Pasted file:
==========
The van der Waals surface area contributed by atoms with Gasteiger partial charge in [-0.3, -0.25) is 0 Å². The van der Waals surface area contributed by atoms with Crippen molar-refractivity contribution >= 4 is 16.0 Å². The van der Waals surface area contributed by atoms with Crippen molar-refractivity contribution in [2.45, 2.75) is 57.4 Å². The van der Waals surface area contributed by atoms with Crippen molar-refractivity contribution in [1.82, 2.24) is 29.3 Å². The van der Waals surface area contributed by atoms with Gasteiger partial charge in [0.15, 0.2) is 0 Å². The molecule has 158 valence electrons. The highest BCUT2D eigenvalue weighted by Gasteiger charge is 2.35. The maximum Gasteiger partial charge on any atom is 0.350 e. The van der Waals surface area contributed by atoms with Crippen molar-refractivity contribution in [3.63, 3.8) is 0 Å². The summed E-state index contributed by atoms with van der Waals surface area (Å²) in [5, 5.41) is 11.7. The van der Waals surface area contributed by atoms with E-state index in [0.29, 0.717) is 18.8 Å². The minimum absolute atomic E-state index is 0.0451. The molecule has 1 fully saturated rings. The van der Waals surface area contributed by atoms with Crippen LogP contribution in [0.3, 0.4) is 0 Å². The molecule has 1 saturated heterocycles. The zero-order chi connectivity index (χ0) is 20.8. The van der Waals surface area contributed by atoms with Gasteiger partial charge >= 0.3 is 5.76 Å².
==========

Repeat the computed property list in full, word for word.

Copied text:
The van der Waals surface area contributed by atoms with Gasteiger partial charge in [-0.3, -0.25) is 0 Å². The van der Waals surface area contributed by atoms with Crippen molar-refractivity contribution >= 4 is 16.0 Å². The van der Waals surface area contributed by atoms with Crippen molar-refractivity contribution in [2.45, 2.75) is 57.4 Å². The van der Waals surface area contributed by atoms with Crippen molar-refractivity contribution in [1.82, 2.24) is 29.3 Å². The van der Waals surface area contributed by atoms with Gasteiger partial charge in [0.15, 0.2) is 0 Å². The molecule has 158 valence electrons. The highest BCUT2D eigenvalue weighted by Gasteiger charge is 2.35. The maximum Gasteiger partial charge on any atom is 0.350 e. The van der Waals surface area contributed by atoms with Crippen molar-refractivity contribution in [3.63, 3.8) is 0 Å². The summed E-state index contributed by atoms with van der Waals surface area (Å²) in [5, 5.41) is 11.7. The van der Waals surface area contributed by atoms with E-state index in [0.29, 0.717) is 18.8 Å². The minimum absolute atomic E-state index is 0.0451. The molecule has 1 fully saturated rings. The van der Waals surface area contributed by atoms with Crippen LogP contribution in [0.3, 0.4) is 0 Å². The molecule has 1 saturated heterocycles. The zero-order chi connectivity index (χ0) is 20.8. The van der Waals surface area contributed by atoms with Gasteiger partial charge >= 0.3 is 5.76 Å².